States of Minds
Release date: September 14, 2018
Release concert: September 22, 2018 at Ultima Festival, Henie Onstad Kunstsenter, Høvik
Kjetil Møster: saxophone, clarinet, electronics, percussion, drums on D4
Hans Magnus Ryan: guitar, electronics
Jørgen Træen: modular synthesizer, lap steel guitar
Nikolai Hængsle: electric bass, electronics
Kenneth Kapstad: drums
Recorded 29.10–2.11 2016 and 9.5–12.5 2017 in Duper Studio, Bergen Kjøtt, by Jørgen Træen
Mixed 12.9–20.9 2017, 26.2–2.3 2018 in Grotten, Bergen Kjøtt by Jørgen Træen
Mastered by Jørgen Træen
Supported by the Municipality of Bergen and Fond For Utøvende Kunstnere
Photo: Aslak Gurholt / Design: Yokoland
(p) & (c) Grappa Musikkforlag AS 2018 www.hubromusic.com email@example.com
All trademarks and logos are protected. All rights of the producer and of the owner of the work reproduced reserved. Unauthorized copying, hiring, lending, public performance and broadcasting of this record prohibited.
A1 Brainwave Entrainment (20:11) (Møster/Ryan/Træen/Hængsle/Kapstad)
B1 Unhorsed by Chivalry (09:36) (Møster/Ryan)
B2 Plate Sized Eyes (01:04) (Ryan/Træen)
B3 Mystère (03:33) (Møster)
B4 Bow Shock (05:04) (Ryan/Hængsle/Kapstad)
C1 Life Wobble (22:22) (Møster/Ryan/Træen/Hængsle/Kapstad)
D1 Phantom Bandotron (06:06) (Møster)
D2 Sounds Like a Planet (05:30) (Møster/Ryan/Hængsle/Kapstad)
D3 Mon Plaisir (05:09) (Møster/Ryan)
D4 What a Flop Waking Up (03:55) (Møster/Ryan/Træen/Hængsle/Kapstad)
The creative process that resulted in the Møster! release States of Minds began as a five-day studio recording session at Duper Studio in Bergen, in which we explored ways of making music together that were new to the group. Previous workflows were usually initiated by musical sketches and tunes provided by me and brought to the band to further develop until finding a final form. The band members always contributed generously by coloring the music with their personal playing styles and experiences. So far, this had resulted in three album releases and many concerts. But after our third release in 2015, I struggled to figure out where to take the music further. I felt stuck in habitual work methods in which I "impose[d] forms internal to the mind upon a material world."1, which I also suspect caused some self-imposed pressure to continuously come up with new ideas for the band to play. Something had to destabilize to set a new course, and in doing so, I wanted to involve the band members more deeply from the very beginning of the creative process.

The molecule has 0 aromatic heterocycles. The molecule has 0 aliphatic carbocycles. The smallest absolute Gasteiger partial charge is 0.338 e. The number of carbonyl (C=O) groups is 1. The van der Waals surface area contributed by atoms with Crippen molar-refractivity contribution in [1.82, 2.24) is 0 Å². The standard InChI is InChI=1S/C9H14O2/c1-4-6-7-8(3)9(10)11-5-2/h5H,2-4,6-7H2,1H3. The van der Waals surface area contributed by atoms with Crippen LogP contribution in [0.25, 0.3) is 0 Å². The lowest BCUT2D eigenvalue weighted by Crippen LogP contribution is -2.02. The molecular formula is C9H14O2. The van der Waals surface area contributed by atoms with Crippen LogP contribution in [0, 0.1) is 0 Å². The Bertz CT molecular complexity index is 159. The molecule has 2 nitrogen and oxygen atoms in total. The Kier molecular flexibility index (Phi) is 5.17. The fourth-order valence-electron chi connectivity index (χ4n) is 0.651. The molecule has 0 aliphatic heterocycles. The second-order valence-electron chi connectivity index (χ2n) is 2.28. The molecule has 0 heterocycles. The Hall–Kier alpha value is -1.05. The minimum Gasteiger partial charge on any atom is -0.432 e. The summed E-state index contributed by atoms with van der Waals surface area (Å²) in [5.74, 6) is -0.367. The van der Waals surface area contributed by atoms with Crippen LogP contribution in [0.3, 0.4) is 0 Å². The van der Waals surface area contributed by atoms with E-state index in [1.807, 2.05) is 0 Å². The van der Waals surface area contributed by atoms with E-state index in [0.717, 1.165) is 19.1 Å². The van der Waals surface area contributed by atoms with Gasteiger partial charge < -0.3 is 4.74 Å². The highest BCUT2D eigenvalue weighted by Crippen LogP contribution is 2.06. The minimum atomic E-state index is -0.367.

The recording sessions leading to States of Minds experimented with free improvisation as a means for collaborative composition. I thought of this as a way to include all band members' musical singularities in the band's sound, and I did not know of other ways to extract those potentials. Letting go of control and structure and embark on such an aimless wandering was both risky and uncomfortable. Still, our years of collaboration made me confident that we would end up with something; it was just not clear yet what it would be. Or, to follow one of Brian Eno and Peter Schmidt’s Oblique Strategies: “Once the search has begun, something will be found”2